Following are the different insolvency types that may be applicable when a financially troubled company is insolvent or seeking to liquidate company assets. It is recommended that you seek the advice of a qualified insolvency practitioner as early as possible before determining the most suitable course of action for your business.
Voluntary administration occurs when an insolvency practitioner is appointed by the Board to manage the investigation into a financially troubled company's affairs and report and make recommendations to creditors. The insolvency practitioner can be appointed by the company directors or a secured creditor. There are three alternative options that an appointed administrator can recommend to creditors – enter into a deed of company arrangement, put the company into liquidation or return the company to the directors.
Creditors Voluntary Liquidation
This is a type of insolvency initiated by the company. Creditors Voluntary Liquidation arises when an insolvent company selects an insolvency practitioner to liquidate the company on its behalf.
Members Voluntary Liquidation
This is a form of liquidation that is undertaken by a solvent company to liquidate the company's assets. Members Voluntary Liquidation may occur when company owners no longer need the company due to a sale of the business, retirement, changes in economic or environmental factors or group re-organisation. To be able to qualify for a Members Voluntary Liquidation, company directors must be able to confirm that the company's financial obligations can be met 12 months.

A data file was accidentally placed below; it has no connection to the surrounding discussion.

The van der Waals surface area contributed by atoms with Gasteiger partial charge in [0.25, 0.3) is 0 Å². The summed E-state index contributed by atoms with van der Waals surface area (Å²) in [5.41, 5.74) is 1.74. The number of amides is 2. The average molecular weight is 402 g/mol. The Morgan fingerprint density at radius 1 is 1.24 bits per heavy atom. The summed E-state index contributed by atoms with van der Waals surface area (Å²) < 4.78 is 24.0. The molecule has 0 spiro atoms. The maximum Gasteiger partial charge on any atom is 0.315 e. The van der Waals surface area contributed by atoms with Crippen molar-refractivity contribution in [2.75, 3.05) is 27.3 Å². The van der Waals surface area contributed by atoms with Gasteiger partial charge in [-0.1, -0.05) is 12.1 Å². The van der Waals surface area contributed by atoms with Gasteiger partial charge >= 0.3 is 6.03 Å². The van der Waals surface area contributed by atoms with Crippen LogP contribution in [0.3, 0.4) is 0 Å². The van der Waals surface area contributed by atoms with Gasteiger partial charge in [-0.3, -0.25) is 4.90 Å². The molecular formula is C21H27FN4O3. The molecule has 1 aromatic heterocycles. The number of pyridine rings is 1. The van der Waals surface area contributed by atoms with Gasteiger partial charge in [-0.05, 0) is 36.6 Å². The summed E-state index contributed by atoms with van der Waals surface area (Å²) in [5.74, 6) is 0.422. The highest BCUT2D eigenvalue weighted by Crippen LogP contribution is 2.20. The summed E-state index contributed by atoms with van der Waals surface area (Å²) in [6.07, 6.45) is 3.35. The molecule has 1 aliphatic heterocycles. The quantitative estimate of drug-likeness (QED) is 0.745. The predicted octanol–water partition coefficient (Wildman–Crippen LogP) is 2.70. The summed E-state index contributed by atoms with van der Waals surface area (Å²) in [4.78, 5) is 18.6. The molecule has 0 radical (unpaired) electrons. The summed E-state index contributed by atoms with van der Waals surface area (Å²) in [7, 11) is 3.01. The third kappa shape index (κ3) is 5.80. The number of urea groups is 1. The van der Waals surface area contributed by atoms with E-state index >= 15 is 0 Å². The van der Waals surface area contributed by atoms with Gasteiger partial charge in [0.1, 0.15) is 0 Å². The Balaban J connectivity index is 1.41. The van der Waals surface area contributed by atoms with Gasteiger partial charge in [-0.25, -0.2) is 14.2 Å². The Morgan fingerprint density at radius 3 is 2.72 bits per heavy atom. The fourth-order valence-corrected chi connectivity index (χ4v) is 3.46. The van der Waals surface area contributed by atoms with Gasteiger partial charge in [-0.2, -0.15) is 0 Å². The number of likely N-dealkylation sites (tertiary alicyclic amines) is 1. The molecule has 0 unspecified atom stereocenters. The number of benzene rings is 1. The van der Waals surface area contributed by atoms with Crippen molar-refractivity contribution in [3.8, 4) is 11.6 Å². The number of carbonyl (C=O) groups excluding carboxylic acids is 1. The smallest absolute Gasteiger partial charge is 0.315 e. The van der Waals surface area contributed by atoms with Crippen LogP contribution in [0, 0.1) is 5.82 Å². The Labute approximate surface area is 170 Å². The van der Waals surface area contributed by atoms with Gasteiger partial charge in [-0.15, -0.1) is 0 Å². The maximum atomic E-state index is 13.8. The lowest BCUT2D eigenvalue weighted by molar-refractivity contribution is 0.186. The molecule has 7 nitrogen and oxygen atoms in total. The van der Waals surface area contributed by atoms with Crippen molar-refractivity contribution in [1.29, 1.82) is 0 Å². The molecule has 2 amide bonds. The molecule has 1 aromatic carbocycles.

The appointment of a Provisional Liquidator in the form of a insolvency practitioner can occur when there is dispute between a company's shareholders, an insolvent company urgently needs an administrator appointed or the value of a company's assets are likely to be greatly decreased.
Receiverships occur when a secured creditor or court puts a company under the governance of an independent insolvency practitioner to control part or all of a company's assets.
Court liquidation occurs when a court appoints an independent liquidator to be responsible for the liquidation of a company's assets. This is usually due to a company failing to meet an unsecured creditor’s statutory demand.
When administration, receivership or liquidation is not appropriate directors may require the assistance of an independent insolvency accountant to provide advice on resolving their financial situation.
If you would like to discuss our specialist Business Recovery and Insolvency services and how we might be able to assist you, please phone our Sydney office (02) 8346 6000, Melbourne office (03) 9679 2222, Adelaide (08) 8373 5588 or Newcastle office on (02) 4962 2688.